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Article taken from an Evening Telegraph Special Agricultural supplement 24 May 1935

General View of Wallis' yard.  Cottages in background fronting on to High Street
A general view of Wallis' yard. The cottages in the background front onto the High Street

Clearance Scheme Opposed at Burton Latimer

BURTON LATIMER Urban Council, was met by spirited opposition when its High Street slum clearance proposals came before a Ministry of Health Inspector (Mr H H Jewell, FRIBA) at a local enquiry on Thursday.

Backed by the opinion of Dr J M Mackintosh and others, the Council proposed to demolish Nos. 138, 140, 142, 150, and 152, owned by Miss E M Talbutt, and Nos. 132, 134, and 136 of which the executor is Mr W Cooper.

The Council’s case was that the houses were unfit for human habitation, and the site should be cleared, but the owners opposed this and submitted re-conditioning schemes.

Miss Talbutt offered to spend about £120 to £130, altering her five cottages into two, and the other offer was to spend £26 making the three cottages one.

The Inspector gave no result of the inquiry, which lasted nearly three hours, but will report his findings to the Minister of Health, who will announce his decision in due course.

The Clerk to the Urban Council (Mr T H Harvey) said his Council considered that the houses were unfit for human habitation, and that they should be demolished, as the Council contended that they fell substantially short of the housing requirements.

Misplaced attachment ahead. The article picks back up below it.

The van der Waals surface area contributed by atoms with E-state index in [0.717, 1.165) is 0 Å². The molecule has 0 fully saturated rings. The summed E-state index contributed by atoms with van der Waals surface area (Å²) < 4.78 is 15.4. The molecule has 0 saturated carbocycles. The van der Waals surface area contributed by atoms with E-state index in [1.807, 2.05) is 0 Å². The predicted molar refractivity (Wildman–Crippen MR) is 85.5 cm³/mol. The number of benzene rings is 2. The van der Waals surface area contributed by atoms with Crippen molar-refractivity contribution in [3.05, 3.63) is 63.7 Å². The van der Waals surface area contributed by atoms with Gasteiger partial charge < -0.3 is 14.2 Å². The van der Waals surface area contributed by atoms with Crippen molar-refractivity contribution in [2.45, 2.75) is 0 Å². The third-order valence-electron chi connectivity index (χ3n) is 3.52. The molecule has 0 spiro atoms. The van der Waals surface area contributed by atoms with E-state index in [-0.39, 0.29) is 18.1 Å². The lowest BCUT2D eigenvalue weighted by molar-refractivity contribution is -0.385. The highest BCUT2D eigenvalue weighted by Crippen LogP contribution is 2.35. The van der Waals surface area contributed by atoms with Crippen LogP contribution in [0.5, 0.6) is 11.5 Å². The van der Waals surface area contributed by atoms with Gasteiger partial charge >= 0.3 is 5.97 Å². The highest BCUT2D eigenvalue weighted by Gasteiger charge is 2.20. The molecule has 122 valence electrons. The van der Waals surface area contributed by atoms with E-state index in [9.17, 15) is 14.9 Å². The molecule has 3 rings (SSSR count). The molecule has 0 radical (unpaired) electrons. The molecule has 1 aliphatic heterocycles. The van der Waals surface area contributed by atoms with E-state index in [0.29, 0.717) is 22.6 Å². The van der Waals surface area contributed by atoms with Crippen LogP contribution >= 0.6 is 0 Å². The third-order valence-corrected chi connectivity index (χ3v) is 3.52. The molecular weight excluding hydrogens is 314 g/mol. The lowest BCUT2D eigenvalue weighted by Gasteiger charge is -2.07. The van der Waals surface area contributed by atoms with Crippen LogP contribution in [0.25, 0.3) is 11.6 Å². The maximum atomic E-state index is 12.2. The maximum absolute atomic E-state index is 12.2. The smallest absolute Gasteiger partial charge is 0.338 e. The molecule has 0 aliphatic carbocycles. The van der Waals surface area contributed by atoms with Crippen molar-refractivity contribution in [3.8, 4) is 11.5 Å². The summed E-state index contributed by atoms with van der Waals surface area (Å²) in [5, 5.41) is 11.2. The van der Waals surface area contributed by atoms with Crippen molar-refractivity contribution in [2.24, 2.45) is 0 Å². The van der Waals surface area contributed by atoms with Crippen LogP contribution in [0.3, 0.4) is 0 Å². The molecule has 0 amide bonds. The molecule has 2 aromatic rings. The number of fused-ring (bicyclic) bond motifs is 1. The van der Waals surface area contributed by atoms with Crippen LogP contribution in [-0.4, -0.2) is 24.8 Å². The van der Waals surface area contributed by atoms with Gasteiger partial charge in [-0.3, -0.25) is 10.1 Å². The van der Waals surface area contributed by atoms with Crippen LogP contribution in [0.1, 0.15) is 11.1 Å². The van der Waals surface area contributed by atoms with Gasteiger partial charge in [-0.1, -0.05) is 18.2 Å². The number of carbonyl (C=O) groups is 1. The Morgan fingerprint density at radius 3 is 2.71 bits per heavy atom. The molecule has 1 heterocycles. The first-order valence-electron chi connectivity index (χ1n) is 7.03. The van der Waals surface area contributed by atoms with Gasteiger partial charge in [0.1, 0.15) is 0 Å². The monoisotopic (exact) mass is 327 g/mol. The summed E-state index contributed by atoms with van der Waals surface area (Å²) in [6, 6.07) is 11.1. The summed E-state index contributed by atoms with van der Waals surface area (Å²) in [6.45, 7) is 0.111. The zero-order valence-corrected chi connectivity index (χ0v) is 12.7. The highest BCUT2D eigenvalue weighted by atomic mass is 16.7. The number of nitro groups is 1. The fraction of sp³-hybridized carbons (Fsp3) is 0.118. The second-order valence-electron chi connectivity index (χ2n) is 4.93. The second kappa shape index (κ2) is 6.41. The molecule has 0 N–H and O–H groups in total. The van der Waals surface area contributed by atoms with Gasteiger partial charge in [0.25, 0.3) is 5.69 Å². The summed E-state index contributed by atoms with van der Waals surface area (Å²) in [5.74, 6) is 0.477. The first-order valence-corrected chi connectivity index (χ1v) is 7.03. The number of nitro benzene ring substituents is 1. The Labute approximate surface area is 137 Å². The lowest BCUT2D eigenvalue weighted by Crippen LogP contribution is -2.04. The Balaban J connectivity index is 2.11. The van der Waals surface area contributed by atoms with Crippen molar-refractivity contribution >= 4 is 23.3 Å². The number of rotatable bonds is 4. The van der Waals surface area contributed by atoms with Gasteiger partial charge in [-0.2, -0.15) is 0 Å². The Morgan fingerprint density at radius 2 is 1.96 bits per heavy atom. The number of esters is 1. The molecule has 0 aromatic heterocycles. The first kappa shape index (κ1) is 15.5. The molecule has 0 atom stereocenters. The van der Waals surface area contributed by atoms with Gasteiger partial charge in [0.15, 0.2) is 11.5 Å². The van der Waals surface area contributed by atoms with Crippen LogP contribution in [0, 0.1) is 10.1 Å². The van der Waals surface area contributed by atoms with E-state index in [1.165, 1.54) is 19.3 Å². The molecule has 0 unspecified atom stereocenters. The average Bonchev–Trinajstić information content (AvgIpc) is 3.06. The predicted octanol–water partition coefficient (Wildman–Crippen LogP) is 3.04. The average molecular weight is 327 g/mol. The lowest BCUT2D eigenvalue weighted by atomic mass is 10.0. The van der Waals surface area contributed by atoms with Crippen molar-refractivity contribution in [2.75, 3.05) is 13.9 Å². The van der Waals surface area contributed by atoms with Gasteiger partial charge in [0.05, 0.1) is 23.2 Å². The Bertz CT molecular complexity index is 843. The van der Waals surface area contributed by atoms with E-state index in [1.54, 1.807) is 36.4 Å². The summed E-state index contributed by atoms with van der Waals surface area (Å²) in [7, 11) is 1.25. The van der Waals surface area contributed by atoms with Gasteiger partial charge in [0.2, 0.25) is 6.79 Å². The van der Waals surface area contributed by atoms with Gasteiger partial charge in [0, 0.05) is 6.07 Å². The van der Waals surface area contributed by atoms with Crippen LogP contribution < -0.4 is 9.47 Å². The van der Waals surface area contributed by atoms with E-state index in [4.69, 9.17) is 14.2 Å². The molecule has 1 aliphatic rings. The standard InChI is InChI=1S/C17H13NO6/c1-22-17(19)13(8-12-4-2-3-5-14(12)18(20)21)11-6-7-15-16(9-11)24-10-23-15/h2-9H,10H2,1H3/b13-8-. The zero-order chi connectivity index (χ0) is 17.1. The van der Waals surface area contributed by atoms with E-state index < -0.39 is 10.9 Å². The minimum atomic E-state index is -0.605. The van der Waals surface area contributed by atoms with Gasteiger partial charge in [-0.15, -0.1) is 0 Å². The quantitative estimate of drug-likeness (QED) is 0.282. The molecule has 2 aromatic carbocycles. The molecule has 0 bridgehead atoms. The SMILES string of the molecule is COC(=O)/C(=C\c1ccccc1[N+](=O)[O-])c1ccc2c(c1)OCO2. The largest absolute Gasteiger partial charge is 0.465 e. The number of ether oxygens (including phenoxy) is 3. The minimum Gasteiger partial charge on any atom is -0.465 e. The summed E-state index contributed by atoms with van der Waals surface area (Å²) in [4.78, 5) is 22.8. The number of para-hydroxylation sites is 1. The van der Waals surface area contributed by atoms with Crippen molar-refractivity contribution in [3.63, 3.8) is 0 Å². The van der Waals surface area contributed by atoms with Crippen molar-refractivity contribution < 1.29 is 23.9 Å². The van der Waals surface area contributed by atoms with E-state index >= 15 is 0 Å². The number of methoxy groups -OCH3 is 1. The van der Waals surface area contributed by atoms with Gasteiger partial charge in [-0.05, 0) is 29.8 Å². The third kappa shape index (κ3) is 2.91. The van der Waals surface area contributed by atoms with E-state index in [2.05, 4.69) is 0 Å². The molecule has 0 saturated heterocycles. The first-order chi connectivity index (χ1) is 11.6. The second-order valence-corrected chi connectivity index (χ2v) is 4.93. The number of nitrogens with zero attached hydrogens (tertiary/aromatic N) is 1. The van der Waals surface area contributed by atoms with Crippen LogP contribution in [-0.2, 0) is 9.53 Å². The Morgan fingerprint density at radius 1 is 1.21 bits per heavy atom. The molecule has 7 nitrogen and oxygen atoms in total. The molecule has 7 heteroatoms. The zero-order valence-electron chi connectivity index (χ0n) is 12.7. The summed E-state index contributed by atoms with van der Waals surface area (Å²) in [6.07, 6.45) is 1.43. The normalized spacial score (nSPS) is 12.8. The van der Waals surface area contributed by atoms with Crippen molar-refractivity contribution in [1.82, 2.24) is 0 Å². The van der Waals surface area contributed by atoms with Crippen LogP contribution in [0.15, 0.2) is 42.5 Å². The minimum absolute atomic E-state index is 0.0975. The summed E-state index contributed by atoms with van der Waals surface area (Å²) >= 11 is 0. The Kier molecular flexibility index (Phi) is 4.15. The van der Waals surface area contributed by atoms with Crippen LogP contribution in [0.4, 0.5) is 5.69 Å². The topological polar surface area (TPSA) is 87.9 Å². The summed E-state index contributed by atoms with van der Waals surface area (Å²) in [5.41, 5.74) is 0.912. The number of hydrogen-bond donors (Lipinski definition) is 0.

He maintained that the houses came within the Act by reason of disrepair, sanitary defects, the property being badly arranged, and the narrowness of the streets.

None of the houses had a water closet reserved exclusively for its own use, none possessed a sink or bath, the water supply was by a stand-pipe, and the houses were mostly dark and damp.

“These houses are very badly arranged. They ware huddled together in the smallest possible area, and they are approached from the front by two narrow alleyways.

"Should the Minister of Health see fit to confirm this order,” concluded Mr Harvey, “my Council is making adequate provision for the re-housing of the persons at rents which, it is contended, they can well afford to pay.”

Mr G Borman at the entrance to Wallis' yard
Mr G Borman at the entrance to Wallis' yard
The Council Surveyor (Mr G C Borman) said he had frequently inspected the houses in the last five years and found them unsatisfactory. He had drawn the attention of the two owners to repairs, which were necessary, and in some cases they had carried them out, but not always.

Mr Borman described the alleged defects of the houses in detail, and said the site density was about 24 per acre, whereas the maximum allowed by the Ministry was 12 per acre.

The Clerk: Are you aware that the owners have put in reconditionary proposals? – Yes, but I am prepared to say that this property cannot be reconditioned. Total and absolute demolition is the only satisfactory remedy.


Cross-examining by Mr W A Kirby (of Messrs Berry Bros and Bagshaw, Kettering), who appeared for the owners, Mr Borman said it would not be costly to put in water and sewage. The owners had not actually refused to carry out repairs. The rents included 6s., 6s.4d., 4s.

Mr Kirby: Have you in Burton similar accommodation that you can let at these rents? – No.

Dr J M Mackntosh, the County Medical Officer, said that in 1933 he visited about 4,300 houses in the county to obtain an idea of the general conditions of the working-class tenants in Northamptonshire and to compare that with other counties.

He tried to adopt the attitude, especially with regard to old stone-built houses, that he should like to save them if they could be saved.

With regard to the Burton property he came to the conclusion that it should not be preserved, and that if it were reconditioned precisely the same essential defects would occur.

Dr Mackintosh described the condition of the houses in detail and said that in one there was a pantry 6ft.6 ins., by 3ft. in which there was a copper and stove as well as food.


Referring to another house he said to the Inspector: